Pitching Judgment Has Been Spotty for the Yankees
JACK CHESBRO, Lefty Gomez, Herb Pennock, Waite Hoyt, Red Ruffing, Whitey Ford, Catfish Hunter and Phil Niekro are Hall of Famers who pitched for the Yankees. These players have also pitched for the Yankees: Hideki Irabu, Jeff Weaver, Kevin Brown, José Contreras, Javier Vazquez, Jon Lieber, David Wells, Carl Pavano and Jaret Wright.
In the latter group are pitchers the Yankees acquired in recent seasons in the belief that they would pitch productively but who in most instances did not, whom the Yankees mostly discarded and who, in some cases, have fared better elsewhere.
"I think you have to look at each pitcher on an individual basis," said Brian Cashman, the Yankees' general manager. "Guys like David Wells have done very well here. There are guys who have been very good elsewhere and have come here and done poorly. Some guys, like Shawn Chacon, have come here and pitched better. Guys like Jon Lieber were good before they came here, while they were here and after they left. Then there are guys we had big hopes for and had high expectations for, and they moved on and rebounded."
For the most part, though, the recruited pitchers have been major disappointments, beginning with Irabu, a Japanese import whose only lasting contribution to the Yankees was Jean Afterman, the team's assistant general manager, who previously worked with Irabu's agent.
Contreras, Weaver, Brown and Vazquez also turned out to be hugely disappointing. Pavano and Wright joined that group last season, though injuries clouded their status.
"I think if they're healthy, they'll contribute," Cashman said of Pavano and Wright, whom the Yankees signed as free agents. "You can certainly judge whether we should have signed Jaret with his injury history, but that's a different issue."
It nevertheless goes to the Yankees' judgment, which has not been very good with some of the other pitchers.
When they acquired Weaver in 2002, he had pitched for Detroit for three and a half seasons, and he had had three and a half losing seasons. The Yankees thought he would pitch more successfully for a better team, but he was only a .500 pitcher for them (12-12 in a season and a half) and didn't produce a winning record until this year with Los Angeles (14-11).
The Yankees traded Weaver to the Dodgers for Brown, who was five years into a seven-year contract and would be 39 years old in his first season with the Yankees. He spent 23 weeks of his 52-week tenure with the Yankees on the disabled list and had a 14-13 record. He had won at least 14 games in a season seven times in his career.
Contreras was a Cuban defector whose signing with the Yankees prompted Larry Lucchino, the Red Sox' chief executive, to call the Yankees the Evil Empire. Contreras, though, was no Darth Vader. When he struggled halfway through the 2004 season with a 5.64 earned run average, the Yankees traded him to the Chicago White Sox, who helped Contreras rediscover the talent that had made him a star in Cuba, and he helped them win the World Series this year.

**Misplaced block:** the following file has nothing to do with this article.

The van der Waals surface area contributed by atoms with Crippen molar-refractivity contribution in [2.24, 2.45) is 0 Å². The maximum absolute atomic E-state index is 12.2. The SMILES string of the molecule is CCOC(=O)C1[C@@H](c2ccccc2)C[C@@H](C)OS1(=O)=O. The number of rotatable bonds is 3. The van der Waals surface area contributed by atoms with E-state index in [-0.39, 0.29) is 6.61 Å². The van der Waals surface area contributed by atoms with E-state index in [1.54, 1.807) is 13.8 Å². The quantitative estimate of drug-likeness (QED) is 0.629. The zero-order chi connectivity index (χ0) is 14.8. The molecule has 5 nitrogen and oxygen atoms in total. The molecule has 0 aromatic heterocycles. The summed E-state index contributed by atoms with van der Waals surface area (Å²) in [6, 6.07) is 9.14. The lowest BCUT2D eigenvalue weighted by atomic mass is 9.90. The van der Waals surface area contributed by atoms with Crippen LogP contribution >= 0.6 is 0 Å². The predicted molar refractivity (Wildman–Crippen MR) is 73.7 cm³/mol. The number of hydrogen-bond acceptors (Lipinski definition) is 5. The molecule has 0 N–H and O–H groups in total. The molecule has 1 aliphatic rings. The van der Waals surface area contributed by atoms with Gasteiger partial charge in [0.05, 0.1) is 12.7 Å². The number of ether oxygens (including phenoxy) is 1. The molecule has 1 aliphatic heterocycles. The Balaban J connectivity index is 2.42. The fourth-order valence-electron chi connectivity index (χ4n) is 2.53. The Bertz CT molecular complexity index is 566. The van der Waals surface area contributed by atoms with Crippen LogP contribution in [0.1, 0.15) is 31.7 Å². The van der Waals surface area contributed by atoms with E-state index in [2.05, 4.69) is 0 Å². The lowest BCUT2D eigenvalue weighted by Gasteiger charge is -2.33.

He compiled a 15-7 record, won his last eight regular-season starts, then posted a 3-1 postseason record.
"Sometimes we might be too quick to judge because of the New York mentality; the patience level isn't there," Cashman said.
"Like with Jon Garland with the White Sox. He had a lot of potential and then last season he developed. Could a guy like that succeed here? We've been guilty of that. We've been guilty of pitchers' not handling the situation. Sometimes pitchers get hurt; sometimes guys have come here and thrived."
Vazquez did not thrive in New York. Instead, he was another of those the Yankees believed had pitched with mixed success for a losing team (Montreal) and would do better for them. One year after giving up three promising young players for him, the Yankees traded Vazquez to Arizona in the deal that brought Randy Johnson to the Bronx.
After pitching no better for the Diamondbacks than he did for the Yankees, Vazquez demanded a trade last month, and last week the Diamondbacks traded him to the White Sox.
"Vazquez was really streaky last season," Cashman said. "But his strikeout-to-walk ratio was tremendous. He still has ability. I think it was a very good move for the White Sox."
Lieber pitched well for the Yankees in 2004, especially down the stretch, but they miscalculated his market value as a free agent and lost him to Philadelphia, where he had a 17-13 record. The Yankees could have also signed Wells a year ago; he offered his services for a third term with them, but they passed.
"We wanted to get younger," Cashman said. (so you went and got Randy Johnson, right? -MO)
Instead of taking Wells, a 41-year-old pitcher who had compiled a 34-14 record in each of two previous two-year visits, the Yankees signed Pavano and Wright and watched as they pitched themselves onto the disabled list, each missing more than half the season.
Not all of the pitchers the Yankees have acquired have been bad. Johnson, Roger Clemens and Mike Mussina have won for them, but over all their record is not good.
Offering reasons for the failure of others, Cashman said: "Some could be New York-oriented, some maybe we were too quick to judge, some we made mistakes on our assessments. I think it's the whole rainbow."